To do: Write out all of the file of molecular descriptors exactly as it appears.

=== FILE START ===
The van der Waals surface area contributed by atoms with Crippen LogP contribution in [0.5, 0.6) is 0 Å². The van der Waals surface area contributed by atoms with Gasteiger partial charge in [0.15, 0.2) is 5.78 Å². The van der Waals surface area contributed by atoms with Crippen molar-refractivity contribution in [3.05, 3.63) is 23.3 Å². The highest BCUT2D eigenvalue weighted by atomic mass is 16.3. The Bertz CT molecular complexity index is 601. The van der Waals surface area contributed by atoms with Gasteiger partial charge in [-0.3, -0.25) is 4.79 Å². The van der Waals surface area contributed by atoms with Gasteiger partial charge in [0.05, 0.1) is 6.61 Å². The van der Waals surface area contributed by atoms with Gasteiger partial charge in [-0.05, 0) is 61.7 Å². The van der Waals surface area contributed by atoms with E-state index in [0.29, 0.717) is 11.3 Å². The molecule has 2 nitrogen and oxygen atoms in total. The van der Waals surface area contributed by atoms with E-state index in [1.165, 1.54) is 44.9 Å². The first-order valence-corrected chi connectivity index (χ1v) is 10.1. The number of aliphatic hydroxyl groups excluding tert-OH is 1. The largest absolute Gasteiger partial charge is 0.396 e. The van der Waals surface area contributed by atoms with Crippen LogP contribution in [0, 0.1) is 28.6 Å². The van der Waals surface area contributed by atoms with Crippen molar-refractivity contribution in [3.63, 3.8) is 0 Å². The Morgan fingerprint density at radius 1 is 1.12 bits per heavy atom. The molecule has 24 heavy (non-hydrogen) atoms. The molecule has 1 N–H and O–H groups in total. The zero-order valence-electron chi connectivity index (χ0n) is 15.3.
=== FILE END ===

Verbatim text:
The van der Waals surface area contributed by atoms with Crippen LogP contribution in [0.5, 0.6) is 0 Å². The van der Waals surface area contributed by atoms with Gasteiger partial charge in [0.15, 0.2) is 5.78 Å². The van der Waals surface area contributed by atoms with Crippen molar-refractivity contribution in [3.05, 3.63) is 23.3 Å². The highest BCUT2D eigenvalue weighted by atomic mass is 16.3. The Bertz CT molecular complexity index is 601. The van der Waals surface area contributed by atoms with Gasteiger partial charge in [-0.3, -0.25) is 4.79 Å². The van der Waals surface area contributed by atoms with Gasteiger partial charge in [0.05, 0.1) is 6.61 Å². The van der Waals surface area contributed by atoms with Gasteiger partial charge in [-0.05, 0) is 61.7 Å². The van der Waals surface area contributed by atoms with E-state index in [0.29, 0.717) is 11.3 Å². The molecule has 2 nitrogen and oxygen atoms in total. The van der Waals surface area contributed by atoms with E-state index in [1.165, 1.54) is 44.9 Å². The first-order valence-corrected chi connectivity index (χ1v) is 10.1. The number of aliphatic hydroxyl groups excluding tert-OH is 1. The largest absolute Gasteiger partial charge is 0.396 e. The van der Waals surface area contributed by atoms with Crippen LogP contribution in [0, 0.1) is 28.6 Å². The van der Waals surface area contributed by atoms with Crippen molar-refractivity contribution in [3.63, 3.8) is 0 Å². The Morgan fingerprint density at radius 1 is 1.12 bits per heavy atom. The molecule has 24 heavy (non-hydrogen) atoms. The molecule has 1 N–H and O–H groups in total. The zero-order valence-electron chi connectivity index (χ0n) is 15.3.